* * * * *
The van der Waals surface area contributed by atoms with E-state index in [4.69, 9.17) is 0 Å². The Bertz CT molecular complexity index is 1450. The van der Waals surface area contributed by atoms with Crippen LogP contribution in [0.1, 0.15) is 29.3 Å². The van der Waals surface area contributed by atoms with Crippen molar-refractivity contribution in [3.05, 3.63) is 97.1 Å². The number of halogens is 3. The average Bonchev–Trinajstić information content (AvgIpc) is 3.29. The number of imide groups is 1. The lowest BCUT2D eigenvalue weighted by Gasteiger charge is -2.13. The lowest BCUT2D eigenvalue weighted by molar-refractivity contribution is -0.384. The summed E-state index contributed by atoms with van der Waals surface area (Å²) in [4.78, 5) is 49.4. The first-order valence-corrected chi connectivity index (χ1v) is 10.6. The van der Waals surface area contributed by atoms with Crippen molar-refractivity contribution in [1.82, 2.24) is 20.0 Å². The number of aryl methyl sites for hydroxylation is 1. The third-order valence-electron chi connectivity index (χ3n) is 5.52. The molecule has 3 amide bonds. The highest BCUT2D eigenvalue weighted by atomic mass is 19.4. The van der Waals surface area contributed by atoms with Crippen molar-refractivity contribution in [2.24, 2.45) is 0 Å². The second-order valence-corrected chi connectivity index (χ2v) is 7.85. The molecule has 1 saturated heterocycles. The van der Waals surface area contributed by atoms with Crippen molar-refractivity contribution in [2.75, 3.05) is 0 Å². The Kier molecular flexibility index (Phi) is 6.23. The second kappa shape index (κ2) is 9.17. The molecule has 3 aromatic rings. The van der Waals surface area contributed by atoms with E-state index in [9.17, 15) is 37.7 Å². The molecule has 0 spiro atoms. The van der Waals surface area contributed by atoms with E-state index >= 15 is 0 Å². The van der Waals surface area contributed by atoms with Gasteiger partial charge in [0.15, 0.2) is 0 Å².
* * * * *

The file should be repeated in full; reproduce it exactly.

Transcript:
The van der Waals surface area contributed by atoms with E-state index in [4.69, 9.17) is 0 Å². The Bertz CT molecular complexity index is 1450. The van der Waals surface area contributed by atoms with Crippen LogP contribution in [0.1, 0.15) is 29.3 Å². The van der Waals surface area contributed by atoms with Crippen molar-refractivity contribution in [3.05, 3.63) is 97.1 Å². The number of halogens is 3. The average Bonchev–Trinajstić information content (AvgIpc) is 3.29. The number of imide groups is 1. The lowest BCUT2D eigenvalue weighted by Gasteiger charge is -2.13. The lowest BCUT2D eigenvalue weighted by molar-refractivity contribution is -0.384. The summed E-state index contributed by atoms with van der Waals surface area (Å²) in [4.78, 5) is 49.4. The first-order valence-corrected chi connectivity index (χ1v) is 10.6. The van der Waals surface area contributed by atoms with Crippen molar-refractivity contribution in [1.82, 2.24) is 20.0 Å². The number of aryl methyl sites for hydroxylation is 1. The third-order valence-electron chi connectivity index (χ3n) is 5.52. The molecule has 3 amide bonds. The highest BCUT2D eigenvalue weighted by atomic mass is 19.4. The van der Waals surface area contributed by atoms with Crippen molar-refractivity contribution in [2.24, 2.45) is 0 Å². The second-order valence-corrected chi connectivity index (χ2v) is 7.85. The molecule has 1 saturated heterocycles. The van der Waals surface area contributed by atoms with Crippen molar-refractivity contribution in [2.75, 3.05) is 0 Å². The Kier molecular flexibility index (Phi) is 6.23. The second kappa shape index (κ2) is 9.17. The molecule has 3 aromatic rings. The van der Waals surface area contributed by atoms with E-state index in [9.17, 15) is 37.7 Å². The molecule has 0 spiro atoms. The van der Waals surface area contributed by atoms with E-state index >= 15 is 0 Å². The van der Waals surface area contributed by atoms with Gasteiger partial charge in [0.15, 0.2) is 0 Å².